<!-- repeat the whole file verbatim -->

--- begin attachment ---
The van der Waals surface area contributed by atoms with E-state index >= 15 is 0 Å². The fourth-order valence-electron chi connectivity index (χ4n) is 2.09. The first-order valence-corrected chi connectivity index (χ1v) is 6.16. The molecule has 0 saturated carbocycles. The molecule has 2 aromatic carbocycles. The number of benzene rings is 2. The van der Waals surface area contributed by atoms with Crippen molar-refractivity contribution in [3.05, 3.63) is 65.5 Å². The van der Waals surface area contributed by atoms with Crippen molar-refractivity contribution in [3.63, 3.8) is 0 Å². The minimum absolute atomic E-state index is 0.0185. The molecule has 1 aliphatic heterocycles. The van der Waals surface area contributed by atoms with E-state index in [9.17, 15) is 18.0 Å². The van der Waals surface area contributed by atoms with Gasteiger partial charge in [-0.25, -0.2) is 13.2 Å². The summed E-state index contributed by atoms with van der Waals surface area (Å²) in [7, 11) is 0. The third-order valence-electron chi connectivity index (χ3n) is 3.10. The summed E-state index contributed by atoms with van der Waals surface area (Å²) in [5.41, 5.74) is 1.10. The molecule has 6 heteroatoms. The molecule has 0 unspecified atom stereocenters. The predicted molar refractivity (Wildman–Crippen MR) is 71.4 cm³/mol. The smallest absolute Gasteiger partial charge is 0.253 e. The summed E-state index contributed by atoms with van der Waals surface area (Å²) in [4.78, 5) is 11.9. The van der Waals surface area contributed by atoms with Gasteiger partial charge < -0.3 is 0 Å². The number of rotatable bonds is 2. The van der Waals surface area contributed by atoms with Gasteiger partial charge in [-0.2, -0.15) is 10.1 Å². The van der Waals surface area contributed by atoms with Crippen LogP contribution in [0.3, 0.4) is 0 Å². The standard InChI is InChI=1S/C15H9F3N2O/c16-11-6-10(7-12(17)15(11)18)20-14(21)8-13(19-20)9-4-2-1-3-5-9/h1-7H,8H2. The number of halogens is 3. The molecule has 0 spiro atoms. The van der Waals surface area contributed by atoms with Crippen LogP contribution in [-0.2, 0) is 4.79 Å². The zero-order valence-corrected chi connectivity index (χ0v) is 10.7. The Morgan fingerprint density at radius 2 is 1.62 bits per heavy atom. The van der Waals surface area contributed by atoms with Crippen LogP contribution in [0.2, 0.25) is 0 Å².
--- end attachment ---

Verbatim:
The van der Waals surface area contributed by atoms with E-state index >= 15 is 0 Å². The fourth-order valence-electron chi connectivity index (χ4n) is 2.09. The first-order valence-corrected chi connectivity index (χ1v) is 6.16. The molecule has 0 saturated carbocycles. The molecule has 2 aromatic carbocycles. The number of benzene rings is 2. The van der Waals surface area contributed by atoms with Crippen molar-refractivity contribution in [3.05, 3.63) is 65.5 Å². The van der Waals surface area contributed by atoms with Crippen molar-refractivity contribution in [3.63, 3.8) is 0 Å². The minimum absolute atomic E-state index is 0.0185. The molecule has 1 aliphatic heterocycles. The van der Waals surface area contributed by atoms with E-state index in [9.17, 15) is 18.0 Å². The van der Waals surface area contributed by atoms with Gasteiger partial charge in [-0.25, -0.2) is 13.2 Å². The summed E-state index contributed by atoms with van der Waals surface area (Å²) in [7, 11) is 0. The third-order valence-electron chi connectivity index (χ3n) is 3.10. The summed E-state index contributed by atoms with van der Waals surface area (Å²) in [5.41, 5.74) is 1.10. The molecule has 6 heteroatoms. The molecule has 0 unspecified atom stereocenters. The predicted molar refractivity (Wildman–Crippen MR) is 71.4 cm³/mol. The smallest absolute Gasteiger partial charge is 0.253 e. The summed E-state index contributed by atoms with van der Waals surface area (Å²) in [4.78, 5) is 11.9. The van der Waals surface area contributed by atoms with Gasteiger partial charge < -0.3 is 0 Å². The number of rotatable bonds is 2. The van der Waals surface area contributed by atoms with Gasteiger partial charge in [-0.2, -0.15) is 10.1 Å². The van der Waals surface area contributed by atoms with Crippen LogP contribution in [0.3, 0.4) is 0 Å². The standard InChI is InChI=1S/C15H9F3N2O/c16-11-6-10(7-12(17)15(11)18)20-14(21)8-13(19-20)9-4-2-1-3-5-9/h1-7H,8H2. The number of halogens is 3. The molecule has 0 spiro atoms. The van der Waals surface area contributed by atoms with Crippen LogP contribution in [-0.2, 0) is 4.79 Å². The zero-order valence-corrected chi connectivity index (χ0v) is 10.7. The Morgan fingerprint density at radius 2 is 1.62 bits per heavy atom. The van der Waals surface area contributed by atoms with Crippen LogP contribution in [0.2, 0.25) is 0 Å².